Traditional Sumatran coffees are wet-hulled. It's also called semi-washed coffee which may or may not be accurate since there are variations in methods.
These are coffees that you roast not to push acidity, but to push their rustic sweetness and mouthfeel.
Rwanda has one of the most interesting East African coffee histories.
Dan manages our cupping lab and roasts/cups countless coffees every week so he was excited to travel to Guatemala to visit farms that we work with.
With their perfumed, floral aromatics, uniquely honeyed sweetness and tremendous balance between flavor components, Ethiopian coffees are true diamonds in the rough.
Kenyan coffees are masterpieces. They're the total package.
Take a detailed look at the differences between dry processed and wet processed coffee.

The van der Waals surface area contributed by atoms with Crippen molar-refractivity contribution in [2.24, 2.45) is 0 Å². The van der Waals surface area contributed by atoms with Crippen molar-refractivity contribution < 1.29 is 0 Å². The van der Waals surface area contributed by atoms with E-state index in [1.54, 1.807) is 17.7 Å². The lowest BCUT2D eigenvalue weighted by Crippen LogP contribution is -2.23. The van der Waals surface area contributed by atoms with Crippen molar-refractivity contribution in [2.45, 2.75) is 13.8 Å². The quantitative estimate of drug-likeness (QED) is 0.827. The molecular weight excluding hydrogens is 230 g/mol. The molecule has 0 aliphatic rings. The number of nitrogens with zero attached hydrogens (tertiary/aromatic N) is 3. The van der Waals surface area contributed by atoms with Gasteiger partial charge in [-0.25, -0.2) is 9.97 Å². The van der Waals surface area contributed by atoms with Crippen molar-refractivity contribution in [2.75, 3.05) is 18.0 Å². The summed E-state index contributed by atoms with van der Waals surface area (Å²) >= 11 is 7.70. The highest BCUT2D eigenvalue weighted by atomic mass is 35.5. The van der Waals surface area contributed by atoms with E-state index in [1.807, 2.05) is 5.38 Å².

Last year Aleco and I were traveling in Rwanda, and made a shocking discovery in the Western district of Nyamasheke.
With Ben's help, picking and processing our scant home grown coffee supply. It's basically 2 producing plants, Catuai and Caturra.
A pretty picture, but horrible selection of coffee cherry. I saw a lot of this in my recent trip to southern Ethiopia.
Ultraviolet light is useful to see problems with coffee like mold and bacteria, but these are things that affect low grade lots that are already quite damaged.
The title? Well, I am just humoring myself. I have one clean t-shirt left and it's black.
This is a longer video compiled from clips shot in North Sumatra
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